Crucifix in a field with  statue of Mary and Saint John

See below for bilingual pdf. 

Lent is a beautiful time for catechists, students, our colleagues, and ourselves to focus on the beauty of the Incarnation and reality that all are made in the likeness and image of God. Download the resource below to incorporate ideas for prayer, fasting, and almsgiving that address the topic of disability in your classroom. 


1. Using a book like God’s Wild Flowers: Saints with Disabilities (By Pia Matthews, Gracewing, 2016) assign a different student daily to give a brief report on a saint with a disability. Or, read a short passage about a saint with a disability. Which saints would they like to pray with and learn more about?
2. Pray for belonging for all persons, particularly persons with disabilities, at each class, catechetical session and prayer service and in Mass petitions.
3. Ask the pastor if the students may write a petition for persons with disabilities for each Sunday of Lent. Work as a class to come up with the petition that speaks to your students’ hearts. Choose a disability then consider what people with that disability may need.
4.When offering a “living” Stations of the Cross, if it is possible, invite students or persons with disabilities to participate or have a few students use crutches, a cane or sit on the ground to give a visual portrayal of the fact that some people who followed Jesus had disabilities.
5. Consider prayers of thanksgiving for people who make the lives of persons with disabilities easier. Examples: engineers who make prosthetic devices, programmers that create apps such as “Be My Eyes,” designers that create clothing that is easy to put on if you use a wheelchair.


1. Discuss the fact that words like “retard,” “jerk” and “idiot” are dated or derogatory terms for people with disabilities. When we use them now, we are not only being unkind to others, but we are stating negative opinions of them. Doing so takes dignity away from people who live important but sometimes invisible lives. Ask students to fast from using these words and to write a pledge, in their own words, stating why they will not use them anymore.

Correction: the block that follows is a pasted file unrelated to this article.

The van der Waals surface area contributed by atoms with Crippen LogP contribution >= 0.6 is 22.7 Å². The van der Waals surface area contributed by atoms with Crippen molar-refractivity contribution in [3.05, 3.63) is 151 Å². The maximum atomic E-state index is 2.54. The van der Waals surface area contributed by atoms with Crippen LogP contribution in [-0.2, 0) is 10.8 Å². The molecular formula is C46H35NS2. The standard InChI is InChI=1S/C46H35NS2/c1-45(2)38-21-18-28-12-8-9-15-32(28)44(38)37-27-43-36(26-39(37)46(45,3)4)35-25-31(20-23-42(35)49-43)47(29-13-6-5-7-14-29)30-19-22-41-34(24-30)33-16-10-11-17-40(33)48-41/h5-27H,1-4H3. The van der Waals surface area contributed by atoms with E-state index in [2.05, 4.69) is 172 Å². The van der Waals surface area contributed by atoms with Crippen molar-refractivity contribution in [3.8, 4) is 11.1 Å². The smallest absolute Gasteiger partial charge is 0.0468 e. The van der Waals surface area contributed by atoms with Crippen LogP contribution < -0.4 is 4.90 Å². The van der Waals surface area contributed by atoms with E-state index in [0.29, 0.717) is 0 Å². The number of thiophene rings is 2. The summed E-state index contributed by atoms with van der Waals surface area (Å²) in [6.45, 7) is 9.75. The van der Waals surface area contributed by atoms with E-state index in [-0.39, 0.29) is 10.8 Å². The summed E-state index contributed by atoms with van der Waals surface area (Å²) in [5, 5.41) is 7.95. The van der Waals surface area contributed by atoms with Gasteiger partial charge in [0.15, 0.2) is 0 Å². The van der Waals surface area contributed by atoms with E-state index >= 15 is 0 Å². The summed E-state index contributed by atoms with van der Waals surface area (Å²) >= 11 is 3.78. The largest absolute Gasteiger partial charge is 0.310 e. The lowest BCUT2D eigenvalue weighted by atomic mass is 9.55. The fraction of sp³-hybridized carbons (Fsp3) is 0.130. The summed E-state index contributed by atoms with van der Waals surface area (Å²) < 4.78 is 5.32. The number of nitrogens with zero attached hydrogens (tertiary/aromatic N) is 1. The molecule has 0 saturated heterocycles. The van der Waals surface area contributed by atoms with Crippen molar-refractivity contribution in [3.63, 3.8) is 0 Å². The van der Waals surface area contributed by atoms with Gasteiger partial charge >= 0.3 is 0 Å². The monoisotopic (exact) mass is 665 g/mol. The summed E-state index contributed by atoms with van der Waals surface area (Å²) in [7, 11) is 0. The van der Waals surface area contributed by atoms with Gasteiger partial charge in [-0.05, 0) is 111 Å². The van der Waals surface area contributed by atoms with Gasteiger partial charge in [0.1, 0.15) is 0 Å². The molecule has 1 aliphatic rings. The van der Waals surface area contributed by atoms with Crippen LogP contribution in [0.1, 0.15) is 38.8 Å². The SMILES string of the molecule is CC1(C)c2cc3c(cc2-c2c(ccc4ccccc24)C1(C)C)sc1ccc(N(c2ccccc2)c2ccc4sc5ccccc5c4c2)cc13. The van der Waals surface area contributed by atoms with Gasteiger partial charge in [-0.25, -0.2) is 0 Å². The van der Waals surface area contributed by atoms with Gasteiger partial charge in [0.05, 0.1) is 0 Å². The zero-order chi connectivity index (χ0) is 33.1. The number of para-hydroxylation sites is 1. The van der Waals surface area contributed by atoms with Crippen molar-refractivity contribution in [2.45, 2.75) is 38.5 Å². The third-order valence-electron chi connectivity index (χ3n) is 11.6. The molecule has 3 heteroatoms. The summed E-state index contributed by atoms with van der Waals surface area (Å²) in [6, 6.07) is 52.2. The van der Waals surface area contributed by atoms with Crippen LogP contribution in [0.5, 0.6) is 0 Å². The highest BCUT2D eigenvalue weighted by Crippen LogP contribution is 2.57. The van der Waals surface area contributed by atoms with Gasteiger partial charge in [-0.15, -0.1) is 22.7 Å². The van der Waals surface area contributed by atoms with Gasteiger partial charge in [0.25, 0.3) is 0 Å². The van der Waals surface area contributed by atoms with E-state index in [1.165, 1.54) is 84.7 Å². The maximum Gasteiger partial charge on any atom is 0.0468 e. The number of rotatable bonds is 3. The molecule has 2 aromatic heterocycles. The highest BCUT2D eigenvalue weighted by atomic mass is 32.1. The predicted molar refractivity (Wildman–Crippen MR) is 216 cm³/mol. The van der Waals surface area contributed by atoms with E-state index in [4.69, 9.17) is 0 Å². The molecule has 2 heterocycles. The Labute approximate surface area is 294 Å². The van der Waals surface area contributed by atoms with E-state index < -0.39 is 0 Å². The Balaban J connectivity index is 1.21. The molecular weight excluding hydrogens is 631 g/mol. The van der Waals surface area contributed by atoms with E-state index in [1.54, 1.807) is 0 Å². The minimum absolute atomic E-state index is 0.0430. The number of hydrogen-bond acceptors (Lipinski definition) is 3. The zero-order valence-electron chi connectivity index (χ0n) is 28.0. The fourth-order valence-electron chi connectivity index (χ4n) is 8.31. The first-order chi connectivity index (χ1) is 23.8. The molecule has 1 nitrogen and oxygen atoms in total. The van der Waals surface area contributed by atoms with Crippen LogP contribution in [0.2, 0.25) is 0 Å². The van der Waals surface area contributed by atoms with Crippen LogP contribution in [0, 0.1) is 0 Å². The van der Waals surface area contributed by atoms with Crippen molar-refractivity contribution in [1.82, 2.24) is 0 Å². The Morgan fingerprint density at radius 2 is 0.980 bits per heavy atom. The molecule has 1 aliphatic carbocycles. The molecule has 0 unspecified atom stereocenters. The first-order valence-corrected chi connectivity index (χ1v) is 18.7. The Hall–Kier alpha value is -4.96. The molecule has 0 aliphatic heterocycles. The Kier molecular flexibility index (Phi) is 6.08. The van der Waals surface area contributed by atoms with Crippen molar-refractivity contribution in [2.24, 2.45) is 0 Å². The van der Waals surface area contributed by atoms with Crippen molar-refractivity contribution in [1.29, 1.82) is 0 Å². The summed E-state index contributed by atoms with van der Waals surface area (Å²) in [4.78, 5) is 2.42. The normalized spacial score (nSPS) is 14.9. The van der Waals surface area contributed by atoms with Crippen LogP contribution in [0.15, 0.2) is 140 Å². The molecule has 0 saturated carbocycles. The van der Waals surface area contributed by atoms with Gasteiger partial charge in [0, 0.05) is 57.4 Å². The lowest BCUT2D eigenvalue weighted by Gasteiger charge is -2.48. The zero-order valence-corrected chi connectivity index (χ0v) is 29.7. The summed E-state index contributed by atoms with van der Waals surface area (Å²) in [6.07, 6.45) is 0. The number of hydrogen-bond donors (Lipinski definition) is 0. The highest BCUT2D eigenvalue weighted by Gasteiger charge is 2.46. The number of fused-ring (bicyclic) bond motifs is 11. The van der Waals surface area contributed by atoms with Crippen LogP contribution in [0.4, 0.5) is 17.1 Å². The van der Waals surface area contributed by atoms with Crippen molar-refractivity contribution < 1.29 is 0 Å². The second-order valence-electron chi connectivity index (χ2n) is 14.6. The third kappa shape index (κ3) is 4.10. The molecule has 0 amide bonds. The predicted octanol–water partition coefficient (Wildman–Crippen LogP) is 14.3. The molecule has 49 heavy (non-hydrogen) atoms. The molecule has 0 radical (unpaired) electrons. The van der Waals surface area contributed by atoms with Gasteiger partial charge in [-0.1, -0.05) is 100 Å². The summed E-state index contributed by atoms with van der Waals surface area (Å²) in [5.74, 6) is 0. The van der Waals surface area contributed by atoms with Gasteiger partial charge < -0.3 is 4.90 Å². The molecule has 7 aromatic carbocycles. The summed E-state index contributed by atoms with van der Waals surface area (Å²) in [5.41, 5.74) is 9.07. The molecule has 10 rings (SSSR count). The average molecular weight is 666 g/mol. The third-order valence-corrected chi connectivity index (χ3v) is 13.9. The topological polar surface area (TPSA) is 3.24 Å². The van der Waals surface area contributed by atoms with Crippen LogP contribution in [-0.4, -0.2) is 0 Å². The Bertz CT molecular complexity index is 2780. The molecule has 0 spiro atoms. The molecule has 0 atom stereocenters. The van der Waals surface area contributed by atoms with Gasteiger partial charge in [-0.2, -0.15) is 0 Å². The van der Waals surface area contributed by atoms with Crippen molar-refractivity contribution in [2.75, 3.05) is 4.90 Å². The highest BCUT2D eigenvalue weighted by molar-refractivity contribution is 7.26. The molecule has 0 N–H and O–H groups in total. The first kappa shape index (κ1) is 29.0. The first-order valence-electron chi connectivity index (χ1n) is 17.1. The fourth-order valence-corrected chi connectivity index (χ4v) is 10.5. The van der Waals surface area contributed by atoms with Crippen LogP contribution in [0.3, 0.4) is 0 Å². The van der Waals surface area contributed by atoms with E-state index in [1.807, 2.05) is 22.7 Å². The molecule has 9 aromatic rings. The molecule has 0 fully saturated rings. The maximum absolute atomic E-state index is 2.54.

2. Ask students to consider fasting from competitive games at recess. Many adults with disabilities missed out on fun in childhood because they could not catch a ball, run fast, or jump high. Using a resource like Let's Play Together, have older students teach a new game to younger students.

3. Some persons with disabilities or specific illnesses cannot eat certain foods. These may be foods that include gluten, dairy, sugar, caffeine, or a number of other substances. Ask students (with parental permission) to follow one such diet for a day. What do they notice?

Activities for High School Students 

1. The Student Council can host a weekly “movie night,” featuring shows that highlight a person with a disability. Examples: “Wonder,” “The Peanut Butter Falcon,” “A Patch of Blue,” “Children of a Lesser God,” “My Left Foot,” “Rain Man.” Donate money raised to a Catholic agency that serves persons with disabilities.

2. Develop a “Parents Night Out” program. Parents can have an evening out while their son or daughter with a disability enjoys an evening of fun activities. The diocesan disability ministry director can help with planning. If you charge a small fee, donate money to a Catholic agency that serves persons with disabilities.


1. Focus on the fact that giving one’s time and attention is often more valuable than giving money. Choose a Catholic organization that supports people with disabilities. Ask if your class can use Skype or Google Hangout to talk with members of the organization. Help the students create questions beforehand. Organizations might be Xavier Society for the Blind or Catholic Charities. You may also want to contact your diocesan office for persons with disabilities for ideas.

2. Ask your pastor to speak to the students about all the things the parish does so that people with disabilities can feel welcomed and be able to fully participate at Mass and receive the sacraments. Ask him if there is anything the parish needs in order to do more. The students might host a fundraiser and make a small donation to get the ball rolling.

3. Ask families to donate a children’s book to the school, parish or class library that has a person with a disability as a central character.